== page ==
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12 Things I Learned While Sewing My First Denim Projects

 

 

Hello again, friends! Today, I have a post for you on a topic that strikes fear in the hearts of many sewists. (Cue scary music haha) The funny thing is, there’s nothing scary about denim at all. It’s a fabric many of us practically live in and it isn’t difficult to sew! It is just cotton, after all. The fiber most of us start with, and often turn back to for a break, due to its easy handling.

That said, it does have its quirks, so I thought I’d share the notes I took while working with it for the first time.

  1. The thickness and strength of the weave of denim can make it difficult to cut. Use high-quality sharp scissors (I like Kai) or a new blade in your rotary cutter.
  2. It’s very easy and stable to sew.
  3. But, it’s bulky, which can shift under the foot. Use Wash-away Wonder Tape for basting and a hump jumper when the seams are uneven. (Including while sewing on the pockets. Your machine will thank you.)
  4. Clips are your friend, since pinning through the bulk can be tricky, and you can use them sparingly.
  5. Use the aforementioned Wonder Tape and baste back pockets on with the dart laid over a ham.
  6. Pockets (particularly lined pockets) can shift and stretch, so always double-check symmetry before stitching down.
  7. To prep for fly buttonholes (if applicable), grade as suggested, steam, and while the seam allowances are still warm, hammer them flat (preferably with a soft-face hammer to avoid marring).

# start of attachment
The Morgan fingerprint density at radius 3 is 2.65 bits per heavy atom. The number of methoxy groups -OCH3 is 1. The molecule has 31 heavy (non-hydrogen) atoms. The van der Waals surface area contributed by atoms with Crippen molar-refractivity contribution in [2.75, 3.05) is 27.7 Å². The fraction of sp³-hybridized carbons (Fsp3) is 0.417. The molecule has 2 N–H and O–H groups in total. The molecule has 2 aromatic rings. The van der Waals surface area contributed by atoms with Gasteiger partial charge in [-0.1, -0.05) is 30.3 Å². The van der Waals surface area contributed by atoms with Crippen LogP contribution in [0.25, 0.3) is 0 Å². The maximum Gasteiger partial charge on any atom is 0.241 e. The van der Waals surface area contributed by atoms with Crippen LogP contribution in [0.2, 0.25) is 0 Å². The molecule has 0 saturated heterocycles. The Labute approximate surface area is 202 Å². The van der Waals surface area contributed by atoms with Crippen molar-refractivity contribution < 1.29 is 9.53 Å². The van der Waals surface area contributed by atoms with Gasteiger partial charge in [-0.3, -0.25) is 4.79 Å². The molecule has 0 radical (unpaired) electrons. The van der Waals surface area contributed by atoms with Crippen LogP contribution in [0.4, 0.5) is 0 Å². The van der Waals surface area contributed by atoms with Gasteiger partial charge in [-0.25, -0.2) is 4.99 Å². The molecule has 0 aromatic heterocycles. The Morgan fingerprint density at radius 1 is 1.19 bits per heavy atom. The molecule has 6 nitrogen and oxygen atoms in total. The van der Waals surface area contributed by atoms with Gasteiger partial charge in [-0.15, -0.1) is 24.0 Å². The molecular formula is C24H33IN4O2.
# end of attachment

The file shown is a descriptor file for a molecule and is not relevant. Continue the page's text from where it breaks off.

8. When sewing the buttonholes, use stabilizer under the fly while stitching to help fabric move more easily, lower your foot’s pressure, stitch slowly, and if your machine has a one-step buttonhole foot, watch out for anything that may trigger the sensor and cause it to reverse prematurely.
  9. Fray-check buttonholes on both sides, before and after cutting, to help minimize wear-and-tear.
  10. If sewing jeans/shorts, do not skip the baste fitting. Denim can vary quite a bit, even among the same weight, so be sure you like how the pattern fits in your particular denim before finishing the project.
  11. Even if you’ve opted not to interface your waistband, make sure you apply interfacing to any areas that will have buttons or buttonholes to increase strength and help eliminate distortion.
  12. If using tack buttons (no-sew denim buttons), be sure to trim the tack with wire cutters before installing. This wasn’t listed on the package for my bronze buttons, but if the tack is too long, it can bend or even break through the front of the button.
  13. Bonus tip: you can muslin your denim project with muslin, rather than cutting right into your fashion fabric. However, tip 10 is essential if you’re using stretch denim! You’ll likely need to take in a little here and there to account for the added stretch.
I can’t tell you how pleased I am to have finally tackled denim and how excited I am about continuing to work with it. I tested both stretch and bull denim on these shorts and they were both easy to work with. And now that’s a whole new category of ready-to-wear I can avoid, if I choose! The more fabrics we conquer, the closest to an entirely handmade wardrobe we can get! (If that’s your goal.) In fact, both outfits in this post are entirely made by me and both garments in my second outfit are made from Cali Fabrics! They weren’t bought together, but the coral shorts just seemed to be calling out for a navy tank. Don’t you think they work well together? Cali always has a great selection of rayon challis, so be sure to check those out when you’re browsing the denim!
 
 

Let me know below how your next denim project goes or if you have any tips of your own to add!

Happy sewing! x

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